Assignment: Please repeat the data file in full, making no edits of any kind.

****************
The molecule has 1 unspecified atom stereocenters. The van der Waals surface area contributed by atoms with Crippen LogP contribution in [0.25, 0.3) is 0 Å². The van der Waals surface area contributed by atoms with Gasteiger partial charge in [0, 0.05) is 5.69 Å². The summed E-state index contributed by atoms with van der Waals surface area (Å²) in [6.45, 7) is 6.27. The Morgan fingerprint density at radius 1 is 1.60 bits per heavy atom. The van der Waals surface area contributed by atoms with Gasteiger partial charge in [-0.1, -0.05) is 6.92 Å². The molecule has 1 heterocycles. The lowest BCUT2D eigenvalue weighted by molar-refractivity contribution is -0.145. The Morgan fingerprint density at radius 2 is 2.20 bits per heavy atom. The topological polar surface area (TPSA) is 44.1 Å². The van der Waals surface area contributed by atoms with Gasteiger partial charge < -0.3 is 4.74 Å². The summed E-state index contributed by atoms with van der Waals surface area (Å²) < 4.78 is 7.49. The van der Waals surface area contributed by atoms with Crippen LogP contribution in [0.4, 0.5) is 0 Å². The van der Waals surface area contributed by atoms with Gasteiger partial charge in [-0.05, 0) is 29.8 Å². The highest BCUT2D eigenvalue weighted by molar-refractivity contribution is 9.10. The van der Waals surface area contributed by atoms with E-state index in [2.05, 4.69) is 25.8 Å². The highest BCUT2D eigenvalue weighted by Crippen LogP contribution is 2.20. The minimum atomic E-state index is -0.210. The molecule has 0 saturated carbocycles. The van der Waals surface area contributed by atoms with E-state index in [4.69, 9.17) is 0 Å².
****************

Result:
The molecule has 1 unspecified atom stereocenters. The van der Waals surface area contributed by atoms with Crippen LogP contribution in [0.25, 0.3) is 0 Å². The van der Waals surface area contributed by atoms with Gasteiger partial charge in [0, 0.05) is 5.69 Å². The summed E-state index contributed by atoms with van der Waals surface area (Å²) in [6.45, 7) is 6.27. The Morgan fingerprint density at radius 1 is 1.60 bits per heavy atom. The van der Waals surface area contributed by atoms with Gasteiger partial charge in [-0.1, -0.05) is 6.92 Å². The molecule has 1 heterocycles. The lowest BCUT2D eigenvalue weighted by molar-refractivity contribution is -0.145. The Morgan fingerprint density at radius 2 is 2.20 bits per heavy atom. The topological polar surface area (TPSA) is 44.1 Å². The van der Waals surface area contributed by atoms with Gasteiger partial charge < -0.3 is 4.74 Å². The summed E-state index contributed by atoms with van der Waals surface area (Å²) < 4.78 is 7.49. The van der Waals surface area contributed by atoms with Crippen LogP contribution in [0.4, 0.5) is 0 Å². The van der Waals surface area contributed by atoms with Gasteiger partial charge in [-0.05, 0) is 29.8 Å². The highest BCUT2D eigenvalue weighted by molar-refractivity contribution is 9.10. The van der Waals surface area contributed by atoms with E-state index in [2.05, 4.69) is 25.8 Å². The highest BCUT2D eigenvalue weighted by Crippen LogP contribution is 2.20. The minimum atomic E-state index is -0.210. The molecule has 0 saturated carbocycles. The van der Waals surface area contributed by atoms with E-state index in [4.69, 9.17) is 0 Å².